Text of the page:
Queen's University IRC

Disaggregating the Sexual Division of Labour: A Transatlantic Case Study


Joy Parr
Department of History, Queen’s University

January 1, 1997

This paper explores the adequacy of several theories advanced to account for the sexual division of labour – neoclassical, dual labour market, marxist feminist, and technologically determined – by comparing the historical processes by which the gender segregation developed in the hosiery and knit goods industry in Canada and Britain in the period 1890 to 1950. It argues that the sexual division of labor is formed within the shifting mutuality and antipathy of gender relations and the relations of production so that theories of sexual segregation must integrate rather than isolate class and gender based processes.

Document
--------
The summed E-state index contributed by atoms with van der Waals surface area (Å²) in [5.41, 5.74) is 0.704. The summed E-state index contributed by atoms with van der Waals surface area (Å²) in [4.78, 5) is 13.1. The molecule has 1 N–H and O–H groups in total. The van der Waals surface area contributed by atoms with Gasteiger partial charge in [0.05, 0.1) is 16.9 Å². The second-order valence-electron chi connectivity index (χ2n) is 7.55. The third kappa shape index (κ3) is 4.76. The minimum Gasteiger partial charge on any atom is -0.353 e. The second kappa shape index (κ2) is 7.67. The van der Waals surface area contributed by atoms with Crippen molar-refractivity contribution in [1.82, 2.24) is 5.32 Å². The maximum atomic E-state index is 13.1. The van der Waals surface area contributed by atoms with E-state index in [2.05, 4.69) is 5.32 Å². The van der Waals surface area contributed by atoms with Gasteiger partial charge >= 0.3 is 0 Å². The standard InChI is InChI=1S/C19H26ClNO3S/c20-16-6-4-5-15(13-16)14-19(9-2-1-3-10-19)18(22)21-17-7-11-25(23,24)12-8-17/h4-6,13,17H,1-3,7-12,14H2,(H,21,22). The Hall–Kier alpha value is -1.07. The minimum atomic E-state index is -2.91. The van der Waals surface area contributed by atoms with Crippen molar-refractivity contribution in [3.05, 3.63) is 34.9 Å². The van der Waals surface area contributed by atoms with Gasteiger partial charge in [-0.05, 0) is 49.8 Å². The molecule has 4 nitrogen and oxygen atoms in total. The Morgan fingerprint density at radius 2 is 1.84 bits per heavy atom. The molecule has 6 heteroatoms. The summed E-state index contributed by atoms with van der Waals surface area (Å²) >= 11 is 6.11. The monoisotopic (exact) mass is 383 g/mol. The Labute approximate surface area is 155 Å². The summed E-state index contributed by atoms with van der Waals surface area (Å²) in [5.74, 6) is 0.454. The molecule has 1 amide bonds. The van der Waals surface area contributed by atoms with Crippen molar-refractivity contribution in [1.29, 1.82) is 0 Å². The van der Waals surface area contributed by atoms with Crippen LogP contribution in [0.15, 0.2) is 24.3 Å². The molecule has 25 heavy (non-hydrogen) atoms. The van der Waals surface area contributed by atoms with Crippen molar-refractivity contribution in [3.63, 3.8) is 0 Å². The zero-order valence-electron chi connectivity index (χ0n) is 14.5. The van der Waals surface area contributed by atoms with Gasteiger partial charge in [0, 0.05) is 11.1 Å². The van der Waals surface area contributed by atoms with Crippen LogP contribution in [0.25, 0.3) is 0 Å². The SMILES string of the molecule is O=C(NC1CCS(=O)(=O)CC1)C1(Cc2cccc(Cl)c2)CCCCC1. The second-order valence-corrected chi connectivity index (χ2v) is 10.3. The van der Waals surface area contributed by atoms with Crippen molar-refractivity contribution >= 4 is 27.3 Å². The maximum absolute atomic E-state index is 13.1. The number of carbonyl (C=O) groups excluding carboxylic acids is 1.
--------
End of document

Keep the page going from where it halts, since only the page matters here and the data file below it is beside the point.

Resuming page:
Share:

Share on linkedin
LinkedIn
Share on twitter
Twitter
Share on facebook
Facebook

Subscribe To Our Monthly Newsletter

Join our community to receive monthly updates on our practitioner-focused research projects and what’s new and exciting at the IRC. If you’d like to receive our newsletter, please subscribe below. 

DOWNLOAD OUR SPRING 2021 PROGRAM PROSPECTUS

Scroll to Top